Wednesday, 25 April, 2001
Mountain Biking on the Greenbelt
I broke out the mountain bike today to take a ride with a co worker on the Barton Creek Greenbelt. It's a 15 minute ride from the office to the trail head. The trail itself follows Barton Creek for about 7 miles from Zilker Park upstream to the bottom of a very large hill, the top of which is in a subdivision that's about a 15 minute ride from the office. Conveniently located, that office where I work.
The Greenbelt is an enjoyable ride, but not very difficult. The terrain is mostly flat, and there aren't too many places with rocks or roots to make things technical. The biggest hazard is the many hikers, runners, and people out strolling with their families, including unleashed dogs. Most of the trail is forested, and there are many squirrels and other wildlife--especially at night. It was a perfect day for a ride, except for one thing. There's water in Barton Creek. And not just a little bit. There were four places today where I had to pick up the bike and wade through waist-deep water. Of course I'll be wishing for water in a couple of months, when the creek dries out and it's over 100 degrees outside.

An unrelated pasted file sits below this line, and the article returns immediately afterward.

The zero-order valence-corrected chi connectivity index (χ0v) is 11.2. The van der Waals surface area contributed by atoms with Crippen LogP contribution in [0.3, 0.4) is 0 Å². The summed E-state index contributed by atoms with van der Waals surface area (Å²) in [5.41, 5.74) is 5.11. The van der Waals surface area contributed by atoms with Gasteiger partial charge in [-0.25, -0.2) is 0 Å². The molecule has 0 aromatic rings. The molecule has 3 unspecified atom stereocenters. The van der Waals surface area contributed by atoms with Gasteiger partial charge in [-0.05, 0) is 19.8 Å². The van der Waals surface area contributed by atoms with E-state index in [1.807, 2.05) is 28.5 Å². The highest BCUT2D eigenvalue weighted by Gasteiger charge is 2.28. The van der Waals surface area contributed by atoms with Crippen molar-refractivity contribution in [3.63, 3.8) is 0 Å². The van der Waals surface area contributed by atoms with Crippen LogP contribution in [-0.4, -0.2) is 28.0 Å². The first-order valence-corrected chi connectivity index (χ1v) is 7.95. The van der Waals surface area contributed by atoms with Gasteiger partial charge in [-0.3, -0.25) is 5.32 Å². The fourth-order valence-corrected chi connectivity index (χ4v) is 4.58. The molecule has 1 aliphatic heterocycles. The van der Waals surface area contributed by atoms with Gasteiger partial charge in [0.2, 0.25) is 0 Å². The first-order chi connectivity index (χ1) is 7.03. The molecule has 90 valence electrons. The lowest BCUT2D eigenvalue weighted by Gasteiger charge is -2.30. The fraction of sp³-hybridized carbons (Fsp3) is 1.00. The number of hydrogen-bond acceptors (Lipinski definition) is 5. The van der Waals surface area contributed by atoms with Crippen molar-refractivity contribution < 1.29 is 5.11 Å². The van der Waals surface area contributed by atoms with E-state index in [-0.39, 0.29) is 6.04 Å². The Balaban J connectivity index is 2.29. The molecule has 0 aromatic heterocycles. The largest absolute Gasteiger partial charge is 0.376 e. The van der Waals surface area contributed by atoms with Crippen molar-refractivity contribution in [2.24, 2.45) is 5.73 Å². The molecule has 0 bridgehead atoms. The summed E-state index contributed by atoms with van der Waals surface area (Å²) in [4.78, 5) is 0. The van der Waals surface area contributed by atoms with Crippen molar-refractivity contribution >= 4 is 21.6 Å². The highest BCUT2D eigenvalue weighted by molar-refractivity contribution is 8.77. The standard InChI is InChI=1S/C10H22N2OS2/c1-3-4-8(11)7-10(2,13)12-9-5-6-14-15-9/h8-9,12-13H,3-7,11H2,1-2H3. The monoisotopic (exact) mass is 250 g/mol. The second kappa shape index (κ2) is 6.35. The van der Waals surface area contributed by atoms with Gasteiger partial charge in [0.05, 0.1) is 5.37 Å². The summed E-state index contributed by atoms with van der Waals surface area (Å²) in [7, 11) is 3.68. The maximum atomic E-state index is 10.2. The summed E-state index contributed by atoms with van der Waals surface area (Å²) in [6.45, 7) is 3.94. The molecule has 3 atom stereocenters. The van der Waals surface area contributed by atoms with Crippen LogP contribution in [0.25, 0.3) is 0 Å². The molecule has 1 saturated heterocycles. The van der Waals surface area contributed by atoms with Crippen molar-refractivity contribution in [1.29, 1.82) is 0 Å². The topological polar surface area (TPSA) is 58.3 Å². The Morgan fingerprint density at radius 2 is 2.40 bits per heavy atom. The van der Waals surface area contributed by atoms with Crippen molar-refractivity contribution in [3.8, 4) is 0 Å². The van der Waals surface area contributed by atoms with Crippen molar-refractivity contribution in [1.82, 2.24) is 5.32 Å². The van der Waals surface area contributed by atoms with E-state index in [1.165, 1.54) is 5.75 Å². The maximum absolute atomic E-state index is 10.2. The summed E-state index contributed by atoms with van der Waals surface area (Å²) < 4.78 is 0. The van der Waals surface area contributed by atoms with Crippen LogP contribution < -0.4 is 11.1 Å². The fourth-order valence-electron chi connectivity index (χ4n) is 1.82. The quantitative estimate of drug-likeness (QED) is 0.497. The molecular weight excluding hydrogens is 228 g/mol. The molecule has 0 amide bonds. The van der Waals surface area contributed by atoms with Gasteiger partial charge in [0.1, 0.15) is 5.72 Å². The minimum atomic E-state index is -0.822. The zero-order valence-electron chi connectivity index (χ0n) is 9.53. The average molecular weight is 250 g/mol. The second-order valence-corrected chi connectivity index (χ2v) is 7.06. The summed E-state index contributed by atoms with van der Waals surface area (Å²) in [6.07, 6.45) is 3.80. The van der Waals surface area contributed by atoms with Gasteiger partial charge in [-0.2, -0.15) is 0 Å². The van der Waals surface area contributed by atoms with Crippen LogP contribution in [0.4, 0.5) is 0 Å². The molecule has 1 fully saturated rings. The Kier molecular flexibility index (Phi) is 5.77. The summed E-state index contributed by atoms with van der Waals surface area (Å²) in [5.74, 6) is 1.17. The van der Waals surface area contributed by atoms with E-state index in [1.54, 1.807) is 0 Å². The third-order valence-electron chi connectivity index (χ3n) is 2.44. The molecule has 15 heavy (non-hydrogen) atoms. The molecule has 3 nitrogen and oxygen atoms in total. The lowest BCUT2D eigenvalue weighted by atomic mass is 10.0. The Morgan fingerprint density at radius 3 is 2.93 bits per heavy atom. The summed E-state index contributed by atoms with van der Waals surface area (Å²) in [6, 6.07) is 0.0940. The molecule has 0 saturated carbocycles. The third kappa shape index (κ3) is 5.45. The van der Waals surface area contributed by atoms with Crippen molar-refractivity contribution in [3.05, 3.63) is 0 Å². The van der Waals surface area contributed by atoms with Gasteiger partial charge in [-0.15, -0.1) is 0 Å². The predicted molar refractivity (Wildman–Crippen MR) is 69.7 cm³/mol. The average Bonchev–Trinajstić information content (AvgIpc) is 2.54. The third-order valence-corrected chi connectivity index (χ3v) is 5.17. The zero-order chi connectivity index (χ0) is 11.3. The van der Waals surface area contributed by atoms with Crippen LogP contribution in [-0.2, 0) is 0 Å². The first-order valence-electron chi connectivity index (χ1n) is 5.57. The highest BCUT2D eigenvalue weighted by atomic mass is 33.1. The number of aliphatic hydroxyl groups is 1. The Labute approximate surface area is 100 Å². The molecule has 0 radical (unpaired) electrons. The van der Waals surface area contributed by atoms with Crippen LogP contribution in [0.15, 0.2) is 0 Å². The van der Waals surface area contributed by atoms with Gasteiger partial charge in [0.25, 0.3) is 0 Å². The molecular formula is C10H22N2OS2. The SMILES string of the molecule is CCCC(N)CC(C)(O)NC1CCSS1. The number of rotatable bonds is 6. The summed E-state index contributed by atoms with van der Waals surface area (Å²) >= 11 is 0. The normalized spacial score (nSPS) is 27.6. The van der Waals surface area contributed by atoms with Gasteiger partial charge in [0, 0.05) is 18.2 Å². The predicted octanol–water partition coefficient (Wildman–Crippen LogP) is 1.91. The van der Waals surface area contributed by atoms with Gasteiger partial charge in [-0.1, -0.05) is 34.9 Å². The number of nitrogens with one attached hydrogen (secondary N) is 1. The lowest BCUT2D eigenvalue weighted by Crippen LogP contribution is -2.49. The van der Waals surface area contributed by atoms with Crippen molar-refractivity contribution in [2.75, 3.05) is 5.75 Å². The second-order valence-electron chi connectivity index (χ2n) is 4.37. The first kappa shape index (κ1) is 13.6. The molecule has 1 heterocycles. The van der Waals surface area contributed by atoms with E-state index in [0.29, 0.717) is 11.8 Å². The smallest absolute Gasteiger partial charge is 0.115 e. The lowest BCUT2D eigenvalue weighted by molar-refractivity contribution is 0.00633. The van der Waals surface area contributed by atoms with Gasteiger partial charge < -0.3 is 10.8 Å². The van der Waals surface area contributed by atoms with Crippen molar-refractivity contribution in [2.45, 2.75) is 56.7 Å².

I said that the terrain is mostly flat. The hill at the end of the trail is called "The Hill of Life." I'm not sure why it's called that. I think "Life Sucker Hill" or "The Hill of Death" would be more appropriate. The hill is something like 1/2 mile long and over 300 feet high. It's as wide as a 2-lane road, but very rocky with washouts and erosion barriers that make riding up it something of a technical challenge. This hill would be difficult enough if it was paved, but the technical work combined with the steep grade makes it nearly impossible to climb without stopping at least once; either because you miss a step or because you're sucking wind. The descent sure is fun, although you have to be careful in some areas.
I really must get a cheap digital camera to carry around. I'm not about to take the Digital ELPH through the creek, but I'd love to get some pictures before everything dries up.